Jupyterhub with SageMath kernel

Recently I made some efforts to get a Jupyterhub instance with a SageMath kernel up and running on one of my servers — with success! πŸ™‚ Actually, the installation is really not that difficult. Nevertheless, I want to write a few lines describing the troubles I ran into and my solutions.

Installing Dependencies

The dependencies of Jupyterhub are well-explained on their github page, and their installation should not result in big trouble. However, as my server runs CentOS 7.2, I had to compile a recent Python version by myself:

Then, in order to find the library, you have to add the line /usr/local/lib to /etc/ld.so.conf.d/local.conf and reload the config by calling ldconfig. These steps (usually) have to be completed as root. Afterwards, Python 3.5.1 should be installed (you can check with python3.5 -V or pip3.5 -V).

The goal of these steps was to obtain a useable installation of pip.

The installation of the second dependency, the node package manager “npm” was straightforward:

Installation of Jupyterhub and linking the SageMath kernel

The next part is really easy: Jupyterhub (together with the notebook) can be installed with the help of pip just by calling

The available kernels then can be listed with jupyter-kernelspec:

In order to add a SageMath-kernel to your installation, you first need a working Sage install. For example, I’ve installed sage-6.10 in the /opt-directory, so that I can run Sage by calling

Then, all that needs to be done is linking the kernel into a directory, where Jupyter is aware of them:

After linking the kernel, jupyter-kernelspec list should already list the new kernel like this:

Configuring the Webserver

In my case, I configured Jupyterhub to run behind a reverse proxy, powered by an Apache web server, such that the service can be reached from a subdomain like https://jupyter.example.com.

First, note that Jupyterhub can be started just by using the command jupyterhub. With jupyterhub --port 98765, you can run the serivce at localhost:98765. The complicated part with the Apache configuration is that you also have to take care of the websockets — otherwise the kernels are not able to connect. The following snippet comes from my Apache configuration:

And finally, in order to have Jupyterhub in a systemd-setting, I’ve put the following into /usr/lib/systemd/system/jupyterhub.service:

… and that’s it! The service can then be started by reloading the configuration via sudo systemctl daemon-reload and sudo systemctl start jupyterhub.service.

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Comments

  • salvatore

    Generally, you don’t need sudo in front of ./configure and make, because they read user-readable sources and write into user-owned output directories. If you need it, then it’s a bug and you may want to report it upstream. (only) make install should need sudo (when the prefix given to configure is not a user-owned directory, as in this case), because it needs to copy files into system directories.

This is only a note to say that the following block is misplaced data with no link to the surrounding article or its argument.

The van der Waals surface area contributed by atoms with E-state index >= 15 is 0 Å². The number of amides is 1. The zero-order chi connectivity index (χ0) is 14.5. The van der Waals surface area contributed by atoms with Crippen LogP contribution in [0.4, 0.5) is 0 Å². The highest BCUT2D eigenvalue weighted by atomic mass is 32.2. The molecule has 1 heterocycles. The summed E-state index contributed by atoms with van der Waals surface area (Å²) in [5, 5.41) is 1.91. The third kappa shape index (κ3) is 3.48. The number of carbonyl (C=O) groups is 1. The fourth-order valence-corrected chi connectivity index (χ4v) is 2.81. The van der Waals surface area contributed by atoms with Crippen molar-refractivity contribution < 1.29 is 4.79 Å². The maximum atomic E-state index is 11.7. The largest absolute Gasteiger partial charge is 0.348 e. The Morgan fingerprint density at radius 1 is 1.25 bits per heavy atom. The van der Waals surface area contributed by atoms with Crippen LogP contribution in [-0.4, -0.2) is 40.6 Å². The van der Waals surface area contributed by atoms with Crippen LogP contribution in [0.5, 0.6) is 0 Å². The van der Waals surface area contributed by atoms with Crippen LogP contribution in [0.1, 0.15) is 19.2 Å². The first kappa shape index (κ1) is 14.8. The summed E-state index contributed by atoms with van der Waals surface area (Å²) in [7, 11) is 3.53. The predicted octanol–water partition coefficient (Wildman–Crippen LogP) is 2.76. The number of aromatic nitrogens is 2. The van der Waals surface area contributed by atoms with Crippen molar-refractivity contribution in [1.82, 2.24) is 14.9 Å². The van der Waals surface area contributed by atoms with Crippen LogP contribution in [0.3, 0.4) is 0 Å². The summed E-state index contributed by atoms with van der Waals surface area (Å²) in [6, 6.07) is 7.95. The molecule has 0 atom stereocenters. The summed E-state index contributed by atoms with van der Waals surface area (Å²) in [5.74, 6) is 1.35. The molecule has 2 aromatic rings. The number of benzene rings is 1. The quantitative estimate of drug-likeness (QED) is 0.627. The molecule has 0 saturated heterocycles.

• behackl

      Yep, you’re right. No sudo is needed for ./configure and compilation with make, those were just typos. Thanks for your remark!

  • Clemens Heuberger

    It seems that SageMath 7.4 (at least) requires editing of the kernel.json file to include

    "env": { "SAGE_ROOT": "/opt/SageMath/sage-7.4" },

    Otherwise, the SageMath kernel is not started with error message

    Error: You must set the SAGE_ROOT environment variable or run this
    script from the SAGE_ROOT or SAGE_ROOT/local/bin/ directory.
    Error setting environment variables by sourcing ‘/opt/SageMath/sage-7.4/local/bin/sage-env’;
    possibly contact sage-devel (see http://groups.google.com/group/sage-devel).

    This implies that symlinking the kernel directory is no longer sufficient, a copy must be made and the kernel.json file must be edited.

    The problem does not occur with SageMath 7.0.

    • Clemens Heuberger

      SageMath 7.5 works fine, just link the kernel directory as described in the post.

  • Dima

    Do you have an idea how well this setup scales, i.e. how many “light/student” users one can support on one standard desktop box, with something like 8-core i7 CPU and 10-15GB of RAM?

    • behackl

      Unfortunately not the slightest idea. I have only found this: https://github.com/jupyterhub/jupyterhub/issues/505. Extrapolating from the discussion there: if things play out well and if your “light/student” users behave nicely, I could imagine that 25 – 30 users (with about 400-500 MB allocated RAM) should be doable.

      But then again, haven’t tried it myself, only (rather optimistic) guessing!

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